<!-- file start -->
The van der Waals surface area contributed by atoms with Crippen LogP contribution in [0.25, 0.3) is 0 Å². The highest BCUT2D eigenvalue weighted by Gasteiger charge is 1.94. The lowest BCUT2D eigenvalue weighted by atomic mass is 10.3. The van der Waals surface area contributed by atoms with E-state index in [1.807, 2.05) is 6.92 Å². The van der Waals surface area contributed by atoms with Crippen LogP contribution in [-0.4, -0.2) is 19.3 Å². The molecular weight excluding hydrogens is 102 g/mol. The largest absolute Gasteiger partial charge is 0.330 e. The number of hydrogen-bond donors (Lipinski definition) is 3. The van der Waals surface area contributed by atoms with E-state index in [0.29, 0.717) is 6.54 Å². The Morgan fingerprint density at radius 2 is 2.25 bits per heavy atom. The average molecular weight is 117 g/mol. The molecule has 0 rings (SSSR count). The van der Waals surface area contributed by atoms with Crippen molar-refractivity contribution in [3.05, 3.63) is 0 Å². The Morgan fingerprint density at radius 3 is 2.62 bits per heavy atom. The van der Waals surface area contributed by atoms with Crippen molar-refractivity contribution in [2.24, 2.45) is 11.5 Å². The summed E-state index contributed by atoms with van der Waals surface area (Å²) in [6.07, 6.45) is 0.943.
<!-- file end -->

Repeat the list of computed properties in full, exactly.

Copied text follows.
The van der Waals surface area contributed by atoms with Crippen LogP contribution in [0.25, 0.3) is 0 Å². The highest BCUT2D eigenvalue weighted by Gasteiger charge is 1.94. The lowest BCUT2D eigenvalue weighted by atomic mass is 10.3. The van der Waals surface area contributed by atoms with E-state index in [1.807, 2.05) is 6.92 Å². The van der Waals surface area contributed by atoms with Crippen LogP contribution in [-0.4, -0.2) is 19.3 Å². The molecular weight excluding hydrogens is 102 g/mol. The largest absolute Gasteiger partial charge is 0.330 e. The number of hydrogen-bond donors (Lipinski definition) is 3. The van der Waals surface area contributed by atoms with E-state index in [0.29, 0.717) is 6.54 Å². The Morgan fingerprint density at radius 2 is 2.25 bits per heavy atom. The average molecular weight is 117 g/mol. The molecule has 0 rings (SSSR count). The van der Waals surface area contributed by atoms with Crippen molar-refractivity contribution in [3.05, 3.63) is 0 Å². The Morgan fingerprint density at radius 3 is 2.62 bits per heavy atom. The van der Waals surface area contributed by atoms with Crippen molar-refractivity contribution in [2.24, 2.45) is 11.5 Å². The summed E-state index contributed by atoms with van der Waals surface area (Å²) in [6.07, 6.45) is 0.943.